Capsule Reconsider Your Choice of Hotel

A few weeks ago I went to Osaka to catch up with my friend from Takarazuka, Crazy K.

To save money we looked for a cheap hotel. Because Japan’s urban areas are some of the most densely populated in the world, the main way hoteliers can reduce their costs is to reduce your space. In the case of our particular hotel they reduced it to this:

Capsule Hotel
Our hotel "rooms". Believe it or not, these are the extra wide capsules - we paid $2 more for that little piece of relative luxury.

It was a bizarre mix of high-tech and high school. After checking in at reception we were given keys to our metal lockers where we could stash all of our stuff. We then refreshed ourselves in the communal baths, bought drinks and snacks from the onsite vending machines, watched TV in the 1980s communal lounge, and then retired to our $25 coffins to die sleep.

The capsules were actually surprisingly comfortable, and I would’ve slept quite well if I hadn’t foolishly consumed caffeinated coffee at 11pm, and if drunken salarymen hadn’t entered loudly at 3am triggering a half-asleep and justifiably grumpy capsule occupant to start shouting “Oi”, “Ooi”, “Ooooiiii”. How considerate.

The next morning I witnessed a quintessentially Japanese sight. A crumpled businessman emerged from his capsule, got dressed outside his high-school-style metal locker in a shirt, cufflinks and a fine business suit, and styled his hair for a power meeting, thereby transforming himself from a shrivelled drunk to a successful business professional in just 5 minutes. It was like I was witnessing the accelerated metamorphosis of a caterpillar to a butterfly. Well maybe not a butterfly… perhaps just some kind of ultra-efficient grey moth.

This is Japan.

BBQ on Chita Peninsula

Yesterday we had a BBQ lunch at a delightful little harbour at the south of the Chita Peninsula. The BBQ was arranged by the previously mentioned “Special Tomato Friend” and his good mate “Fisherman Friend”. As it turned out, Fisherman Friend invited some of his fisherman mates, who rocked up one-by-one throughout the afternoon, bringing with them more seafood and beer. (Some of which was actual beer.) It seems that Tuesday is the standard day off for fishermen of this area, and Special Tomato Friend isn’t too busy at this time of year – he’s just waiting around for his hydroponic tomatoes to grow.

Fisherman at BBQ

Anyone who has studied Japanese knows that there is all the difference in the world between Standard Japanese (標準語) and the language that real people actually speak. I have discovered that the absurdity of the Japanese spoken can be calculated accurately using this equation:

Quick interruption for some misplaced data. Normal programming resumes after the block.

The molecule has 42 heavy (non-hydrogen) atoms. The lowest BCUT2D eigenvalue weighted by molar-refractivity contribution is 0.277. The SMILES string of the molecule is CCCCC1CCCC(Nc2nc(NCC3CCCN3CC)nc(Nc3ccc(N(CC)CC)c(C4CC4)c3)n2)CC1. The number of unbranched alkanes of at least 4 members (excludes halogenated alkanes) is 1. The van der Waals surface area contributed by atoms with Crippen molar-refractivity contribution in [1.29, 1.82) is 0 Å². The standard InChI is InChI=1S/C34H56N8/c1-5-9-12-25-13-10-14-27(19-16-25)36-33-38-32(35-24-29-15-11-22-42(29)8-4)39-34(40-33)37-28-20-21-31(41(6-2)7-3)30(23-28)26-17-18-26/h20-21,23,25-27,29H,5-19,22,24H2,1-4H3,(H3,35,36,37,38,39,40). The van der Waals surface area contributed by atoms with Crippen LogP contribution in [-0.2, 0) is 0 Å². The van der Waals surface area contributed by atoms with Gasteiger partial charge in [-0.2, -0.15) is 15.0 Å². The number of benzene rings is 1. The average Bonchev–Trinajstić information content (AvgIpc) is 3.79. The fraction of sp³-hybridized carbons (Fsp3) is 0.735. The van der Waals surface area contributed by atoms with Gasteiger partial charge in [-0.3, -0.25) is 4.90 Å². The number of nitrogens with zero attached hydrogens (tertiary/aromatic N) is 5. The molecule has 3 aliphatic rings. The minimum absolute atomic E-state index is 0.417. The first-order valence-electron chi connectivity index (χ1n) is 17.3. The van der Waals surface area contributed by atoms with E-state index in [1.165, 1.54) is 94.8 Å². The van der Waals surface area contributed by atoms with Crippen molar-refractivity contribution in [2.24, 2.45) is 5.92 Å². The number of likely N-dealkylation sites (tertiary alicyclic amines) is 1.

W = D * 1+Ff * 1+(1/2A)

where:

W = Weirdness of Japanese

D = Distance from Tokyo in kilometres

Ff = Number of Fishermen Present

A = Alcohol Consumed by Present Fishermen

The value of W fluctuated from 600 to 2300 throughout the afternoon, making it extremely difficult for me to accurately follow the conversation. However, I did glean the following points:

  • Australian Snapper is too thin. Japanese Snapper is nice and fat. You guys gotta fatten up your fish!
  • Japanese politicians LOVE nuclear power plants. Every time one is built, the get a little bit richer. Japanese people don’t really like them.
  • When I retire I’m gonna drive my boat to Australia. Do you think one tank of fuel will be OK?
  • …but I won’t retire until I’m 75. (Given that he’ll probably live to 150, that doesn’t seem so absurd.)

The BBQ was absolutely delicious. It included some of the best squid sashimi that I’ve ever tasted (nice and firm but not hard and chewy), a couple of boxes of fresh crabs, and deliciously fatty Wagyu beef.

Box of Crabs

Preparing the Food

Another interesting fact about the location of the BBQ was that it was a popular spot for those undertaking “Empty Business Trips” (空出張). In Japan, it is important to be seen to be busy in the eyes of your work colleagues. This means staying late even when there is no work to do. In order to stay late, you need to find something to do all day! There were about 5 cars with businessmen undertaking Empty Business Trips at the harbour for the majority of the time we were there. They’d even leave to get some lunch from the convenience store and then come back for the afternoon shift!

Empty Business Trip
Here is a Secom employee busy checking the electronic security system that must have been surreptitiously installed on this rubble car park.

Another absurdity of the afternoon was when Special Tomato Friend gave Nicewife’s dad a hat with “USS Arizona – Pearl Harbor” emblazoned in English across the front. This gift was made with absolutely no sense of irony. Fantastic!